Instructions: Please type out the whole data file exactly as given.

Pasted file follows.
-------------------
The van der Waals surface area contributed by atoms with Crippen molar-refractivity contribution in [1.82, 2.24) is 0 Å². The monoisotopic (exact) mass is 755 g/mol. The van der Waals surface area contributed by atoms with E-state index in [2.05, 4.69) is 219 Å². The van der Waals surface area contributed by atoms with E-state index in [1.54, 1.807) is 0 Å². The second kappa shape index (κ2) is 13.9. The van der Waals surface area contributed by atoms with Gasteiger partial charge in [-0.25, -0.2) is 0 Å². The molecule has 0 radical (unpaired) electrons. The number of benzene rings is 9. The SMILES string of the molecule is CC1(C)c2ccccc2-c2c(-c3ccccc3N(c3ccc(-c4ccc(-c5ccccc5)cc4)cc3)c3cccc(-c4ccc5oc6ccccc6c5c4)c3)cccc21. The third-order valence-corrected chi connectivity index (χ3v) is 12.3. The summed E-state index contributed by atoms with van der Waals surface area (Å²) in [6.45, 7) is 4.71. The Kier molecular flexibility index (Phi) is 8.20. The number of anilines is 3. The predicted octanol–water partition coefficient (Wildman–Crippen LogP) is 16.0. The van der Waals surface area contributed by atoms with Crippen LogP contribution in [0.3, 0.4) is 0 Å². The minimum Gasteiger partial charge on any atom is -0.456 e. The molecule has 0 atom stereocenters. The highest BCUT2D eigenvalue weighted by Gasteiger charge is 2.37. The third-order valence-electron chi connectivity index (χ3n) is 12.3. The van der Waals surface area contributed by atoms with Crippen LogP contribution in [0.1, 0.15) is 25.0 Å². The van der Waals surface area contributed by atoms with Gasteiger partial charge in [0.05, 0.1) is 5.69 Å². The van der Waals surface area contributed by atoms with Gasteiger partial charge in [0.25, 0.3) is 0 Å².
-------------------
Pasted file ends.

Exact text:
The van der Waals surface area contributed by atoms with Crippen molar-refractivity contribution in [1.82, 2.24) is 0 Å². The monoisotopic (exact) mass is 755 g/mol. The van der Waals surface area contributed by atoms with E-state index in [2.05, 4.69) is 219 Å². The van der Waals surface area contributed by atoms with E-state index in [1.54, 1.807) is 0 Å². The second kappa shape index (κ2) is 13.9. The van der Waals surface area contributed by atoms with Gasteiger partial charge in [-0.25, -0.2) is 0 Å². The molecule has 0 radical (unpaired) electrons. The number of benzene rings is 9. The SMILES string of the molecule is CC1(C)c2ccccc2-c2c(-c3ccccc3N(c3ccc(-c4ccc(-c5ccccc5)cc4)cc3)c3cccc(-c4ccc5oc6ccccc6c5c4)c3)cccc21. The third-order valence-corrected chi connectivity index (χ3v) is 12.3. The summed E-state index contributed by atoms with van der Waals surface area (Å²) in [6.45, 7) is 4.71. The Kier molecular flexibility index (Phi) is 8.20. The number of anilines is 3. The predicted octanol–water partition coefficient (Wildman–Crippen LogP) is 16.0. The van der Waals surface area contributed by atoms with Crippen LogP contribution in [0.3, 0.4) is 0 Å². The minimum Gasteiger partial charge on any atom is -0.456 e. The molecule has 0 atom stereocenters. The highest BCUT2D eigenvalue weighted by Gasteiger charge is 2.37. The third-order valence-electron chi connectivity index (χ3n) is 12.3. The van der Waals surface area contributed by atoms with Crippen LogP contribution in [0.1, 0.15) is 25.0 Å². The van der Waals surface area contributed by atoms with Gasteiger partial charge in [0.05, 0.1) is 5.69 Å². The van der Waals surface area contributed by atoms with Gasteiger partial charge in [0.25, 0.3) is 0 Å².